A bright, clear, humid Carterican morning awaited a Pax of 50 at the Memorial Day Convergence at Rotary Park. Fifty! Just, wow. A two-minute warning had to be given to try and get arms around a group this large, and then a 1-minute warning. After welcoming our visitors from off, and our 4 FNGs, YHC had a special announcement before getting on with the events of our day.
Gilligan, Malibu, Okinawa (1 minute late), and Pasquale were introduced into the middle of the circle. These four men, along with The Sensation, are the OGs of F3 Carterico. They were all in the same spin class at the Sports Center, yes this all started because of a spin class. Said spin class instructor gets pregnant and the boys are now workoutless. On November 4, 2015 Gilligan invites these guys to try this “F3 thing” he’s been doing in Greensboro, and the rest as they say is history. The special announcement for this morning was that F3 Carterico had just received region status from F3 Nation. No longer are we a band of misfit, foul mouthed, rule breaking nomads on the coast. We are now a map dot. We are legitimate. We are a band of misfit, foul mouthed, rule breaking region on the coast. F3 Nation surely will never be the same.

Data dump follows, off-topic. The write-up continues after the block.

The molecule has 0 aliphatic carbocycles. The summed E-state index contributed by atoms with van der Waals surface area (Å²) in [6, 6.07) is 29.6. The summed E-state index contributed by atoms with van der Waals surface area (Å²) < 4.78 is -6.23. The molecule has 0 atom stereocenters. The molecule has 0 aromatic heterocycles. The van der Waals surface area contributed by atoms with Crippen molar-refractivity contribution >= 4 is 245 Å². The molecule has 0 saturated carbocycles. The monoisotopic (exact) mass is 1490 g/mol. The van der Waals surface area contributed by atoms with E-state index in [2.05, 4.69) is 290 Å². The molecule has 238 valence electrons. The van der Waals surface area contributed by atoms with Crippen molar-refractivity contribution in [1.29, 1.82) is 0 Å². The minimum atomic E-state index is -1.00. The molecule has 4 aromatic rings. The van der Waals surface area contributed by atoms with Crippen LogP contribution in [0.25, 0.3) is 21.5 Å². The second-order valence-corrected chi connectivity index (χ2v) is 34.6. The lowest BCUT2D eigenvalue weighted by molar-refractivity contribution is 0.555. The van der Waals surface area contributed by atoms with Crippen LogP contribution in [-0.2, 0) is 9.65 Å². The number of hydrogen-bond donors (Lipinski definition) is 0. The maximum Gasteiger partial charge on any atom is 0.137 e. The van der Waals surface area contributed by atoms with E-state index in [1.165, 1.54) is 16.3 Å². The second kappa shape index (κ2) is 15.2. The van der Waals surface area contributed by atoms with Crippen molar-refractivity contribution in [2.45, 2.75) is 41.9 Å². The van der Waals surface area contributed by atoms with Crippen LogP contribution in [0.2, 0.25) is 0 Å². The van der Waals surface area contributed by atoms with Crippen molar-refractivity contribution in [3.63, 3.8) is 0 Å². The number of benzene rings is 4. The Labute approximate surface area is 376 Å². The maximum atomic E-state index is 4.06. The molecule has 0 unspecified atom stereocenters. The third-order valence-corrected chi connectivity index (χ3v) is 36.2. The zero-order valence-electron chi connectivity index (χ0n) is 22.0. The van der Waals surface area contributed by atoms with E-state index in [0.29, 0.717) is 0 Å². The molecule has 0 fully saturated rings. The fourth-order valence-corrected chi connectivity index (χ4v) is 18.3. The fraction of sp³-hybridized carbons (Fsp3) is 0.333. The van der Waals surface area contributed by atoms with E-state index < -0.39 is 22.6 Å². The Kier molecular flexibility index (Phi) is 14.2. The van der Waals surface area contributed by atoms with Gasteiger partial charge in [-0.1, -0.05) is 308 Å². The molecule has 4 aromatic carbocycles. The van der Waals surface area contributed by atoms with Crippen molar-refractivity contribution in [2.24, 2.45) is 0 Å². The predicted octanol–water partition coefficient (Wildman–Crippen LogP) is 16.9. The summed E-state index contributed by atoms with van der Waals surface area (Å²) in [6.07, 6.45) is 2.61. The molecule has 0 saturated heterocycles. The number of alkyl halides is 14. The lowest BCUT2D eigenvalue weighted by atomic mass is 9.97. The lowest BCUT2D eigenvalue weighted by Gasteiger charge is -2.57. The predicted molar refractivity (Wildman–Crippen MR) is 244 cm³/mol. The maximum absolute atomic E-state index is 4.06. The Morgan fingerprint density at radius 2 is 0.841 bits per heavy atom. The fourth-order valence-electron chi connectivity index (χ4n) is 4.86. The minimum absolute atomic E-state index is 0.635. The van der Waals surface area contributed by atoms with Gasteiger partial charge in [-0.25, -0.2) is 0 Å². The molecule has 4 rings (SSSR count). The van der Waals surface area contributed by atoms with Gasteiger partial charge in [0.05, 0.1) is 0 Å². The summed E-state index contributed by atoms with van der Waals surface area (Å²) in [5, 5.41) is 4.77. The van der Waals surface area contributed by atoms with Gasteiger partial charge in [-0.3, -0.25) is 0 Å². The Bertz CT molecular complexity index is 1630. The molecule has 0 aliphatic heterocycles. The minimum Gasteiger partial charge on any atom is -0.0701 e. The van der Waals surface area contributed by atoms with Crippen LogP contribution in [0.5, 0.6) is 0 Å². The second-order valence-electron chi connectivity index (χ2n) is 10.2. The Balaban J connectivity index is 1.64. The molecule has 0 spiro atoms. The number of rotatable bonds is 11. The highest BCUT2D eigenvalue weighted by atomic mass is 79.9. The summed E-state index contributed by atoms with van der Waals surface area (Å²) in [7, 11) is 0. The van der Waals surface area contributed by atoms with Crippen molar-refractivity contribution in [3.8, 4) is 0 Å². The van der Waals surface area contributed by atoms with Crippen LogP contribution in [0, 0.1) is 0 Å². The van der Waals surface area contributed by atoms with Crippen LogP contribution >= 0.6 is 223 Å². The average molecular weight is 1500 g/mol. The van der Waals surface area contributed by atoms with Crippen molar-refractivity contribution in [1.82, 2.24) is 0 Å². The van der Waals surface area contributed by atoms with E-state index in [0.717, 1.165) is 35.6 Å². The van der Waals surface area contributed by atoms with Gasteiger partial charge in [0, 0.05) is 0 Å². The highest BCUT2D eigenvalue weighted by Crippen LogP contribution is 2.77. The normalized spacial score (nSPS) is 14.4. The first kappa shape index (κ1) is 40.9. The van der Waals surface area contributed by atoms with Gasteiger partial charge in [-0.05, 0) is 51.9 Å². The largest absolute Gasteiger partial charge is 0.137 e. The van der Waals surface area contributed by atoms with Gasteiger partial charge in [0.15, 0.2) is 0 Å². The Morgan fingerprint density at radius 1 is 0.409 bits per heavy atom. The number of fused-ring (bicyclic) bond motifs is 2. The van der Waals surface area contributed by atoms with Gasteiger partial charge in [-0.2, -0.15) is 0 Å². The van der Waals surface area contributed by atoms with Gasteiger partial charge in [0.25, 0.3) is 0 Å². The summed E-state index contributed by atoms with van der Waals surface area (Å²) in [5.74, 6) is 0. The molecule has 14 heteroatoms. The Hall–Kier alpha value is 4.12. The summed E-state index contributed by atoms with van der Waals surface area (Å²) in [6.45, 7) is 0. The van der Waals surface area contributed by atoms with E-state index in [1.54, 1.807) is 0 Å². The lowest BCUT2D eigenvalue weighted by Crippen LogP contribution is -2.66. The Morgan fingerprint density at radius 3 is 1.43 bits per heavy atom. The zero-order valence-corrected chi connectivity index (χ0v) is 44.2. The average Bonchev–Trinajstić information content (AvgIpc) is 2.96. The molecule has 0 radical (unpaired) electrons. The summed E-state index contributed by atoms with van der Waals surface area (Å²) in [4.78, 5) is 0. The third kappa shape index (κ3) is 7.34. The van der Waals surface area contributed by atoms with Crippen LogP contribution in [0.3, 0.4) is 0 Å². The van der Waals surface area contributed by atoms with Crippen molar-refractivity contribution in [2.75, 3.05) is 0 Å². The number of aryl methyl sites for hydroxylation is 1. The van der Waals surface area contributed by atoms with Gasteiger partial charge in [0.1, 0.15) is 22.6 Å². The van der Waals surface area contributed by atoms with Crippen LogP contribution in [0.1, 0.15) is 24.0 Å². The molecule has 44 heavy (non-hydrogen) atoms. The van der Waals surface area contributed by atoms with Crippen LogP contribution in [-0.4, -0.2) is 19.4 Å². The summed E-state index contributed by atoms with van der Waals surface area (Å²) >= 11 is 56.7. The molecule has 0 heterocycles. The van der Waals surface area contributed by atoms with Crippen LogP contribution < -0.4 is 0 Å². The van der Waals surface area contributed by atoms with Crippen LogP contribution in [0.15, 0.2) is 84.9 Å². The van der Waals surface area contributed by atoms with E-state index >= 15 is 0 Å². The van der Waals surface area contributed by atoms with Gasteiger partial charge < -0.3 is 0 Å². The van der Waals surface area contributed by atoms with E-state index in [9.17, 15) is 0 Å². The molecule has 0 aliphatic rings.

With this celebration aside, it was time to focus on why we had all chosen to get up and post at this Memorial Day convergence. Memorial Day is a day to remember all those who served and paid the ultimate sacrifice. YHC is a math teacher and coach at West Carteret HS and a lifelong resident of Morehead City. Until a week ago, I had never heard the name John Calvin Collins, but I will not forget it. PFC John Calvin Collins graduated from West Carteret HS in 1967 and was killed in action in Vietnam, May 24, 1968. He was 19 years old. He is the only Morehead City resident KIA during the Vietnam War.